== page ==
Technology Assessment and Adoption in Orthopaedics
Massachusetts General Hospital, Boston, MA

To The Editor:

I read the articles of Anglen and Weinstein(1), Forte, et al.(2), and the editorial by Bozic and Jacobs(3)with fascination. The issue…introduction of a new technology into the daily armamentarium of orthopaedic surgeons…how it’s done, motivating factors, geographic variation in use, risks to our patients’ safety and concerns for the lack of scientific evidence-based data to support its use and the lack of any real meaningful post-market surveillance…are not new ideas, although all are challenging to our profession. What is important, in addition to asking about reasons and explanations concerning the above issues, is that each of the two articles, with excellent data, for the first time, draws our attention to a specific example of a new technology that is being widely used…although variable in regions…as Anglen and Weinstein state “despite a lack of evidence in the literature"(1).

I remember when the first IM nail for intertrochanteric fractures became available and one our faculty members was part of a national study to determine its’ safety and efficacy. There was an obvious learning curve and there were technical problems; but there was less blood loss and muscle trauma, and the implant appeared to many to be “biomechanically stronger” than a compression screw and side plate, suggesting that earlier full weight bearing ambulation might be possible.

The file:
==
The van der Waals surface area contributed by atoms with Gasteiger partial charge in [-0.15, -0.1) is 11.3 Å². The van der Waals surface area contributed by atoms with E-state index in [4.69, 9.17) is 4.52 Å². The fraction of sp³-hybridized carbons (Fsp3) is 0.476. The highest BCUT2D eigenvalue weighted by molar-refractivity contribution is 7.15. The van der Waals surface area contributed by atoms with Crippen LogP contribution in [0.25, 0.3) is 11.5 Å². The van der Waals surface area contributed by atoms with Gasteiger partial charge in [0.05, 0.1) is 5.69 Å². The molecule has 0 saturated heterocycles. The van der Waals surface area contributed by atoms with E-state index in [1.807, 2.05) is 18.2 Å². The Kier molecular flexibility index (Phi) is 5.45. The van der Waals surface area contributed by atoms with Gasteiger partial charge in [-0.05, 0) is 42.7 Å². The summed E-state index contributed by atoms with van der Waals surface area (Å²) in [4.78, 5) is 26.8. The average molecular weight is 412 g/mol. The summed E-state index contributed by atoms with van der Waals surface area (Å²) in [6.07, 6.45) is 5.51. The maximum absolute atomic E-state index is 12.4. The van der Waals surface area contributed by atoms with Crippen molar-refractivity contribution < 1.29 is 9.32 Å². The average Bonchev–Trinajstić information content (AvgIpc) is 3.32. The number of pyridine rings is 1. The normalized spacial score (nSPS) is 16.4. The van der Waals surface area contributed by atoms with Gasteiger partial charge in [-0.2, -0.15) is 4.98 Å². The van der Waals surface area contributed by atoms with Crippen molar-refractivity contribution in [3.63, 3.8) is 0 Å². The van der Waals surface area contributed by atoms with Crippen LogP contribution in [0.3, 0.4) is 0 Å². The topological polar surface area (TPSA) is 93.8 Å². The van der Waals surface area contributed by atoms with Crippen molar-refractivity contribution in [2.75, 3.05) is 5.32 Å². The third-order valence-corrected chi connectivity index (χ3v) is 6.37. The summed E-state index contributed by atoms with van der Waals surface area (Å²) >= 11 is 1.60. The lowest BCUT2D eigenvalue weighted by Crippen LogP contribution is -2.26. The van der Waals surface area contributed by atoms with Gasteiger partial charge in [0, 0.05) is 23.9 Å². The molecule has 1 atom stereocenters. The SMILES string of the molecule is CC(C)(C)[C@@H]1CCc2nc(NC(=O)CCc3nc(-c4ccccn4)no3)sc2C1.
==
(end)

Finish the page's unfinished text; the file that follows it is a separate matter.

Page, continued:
Improvements and modifications of these early IM devices continued until the current popular model. I have learned that the implant is easier to use and importantly, in some surgeons’ hands, it can be inserted faster than using a compression screw. I spoke to some of our residents about their instruction by our trauma team regarding the indications and use of both devices. They stated they are taught to use both…the compression screw and plate for common types of stable intertrochanteric hip fractures and the IM device for unstable intertrochanteric fractures and subtrochanteric fractures. Some who moonlight informed me that the IM device is used more often in the community than is the compression screw.

Bozic and Jacobs(3) list the important issues regarding introduction of new technologies and the “nonclincial factors influencing use decisions.” I agree with all of them. But I must admit that I am concerned that preference for the IM device over the compression screw may be related to reimbursement. The IM devise takes less time…therefore the surgeon can do more cases. Medicare pays differently for each and gives different RVU rates for each…in Boston, CPT code #27244 (compression screw) is awarded 30.32 RVUs and the surgeon is paid 80% of $1,235; CPT code #27245 (IM device) is awarded 37.17 RVUs and the surgeon is paid 80% of $1,514. With our reimbursement system a mess, payment has become a major incentive for physicians’ and surgeons’ behavior. Why is anyone surprised at the increasing use of IM devices for even stable intertrochanteric fractures?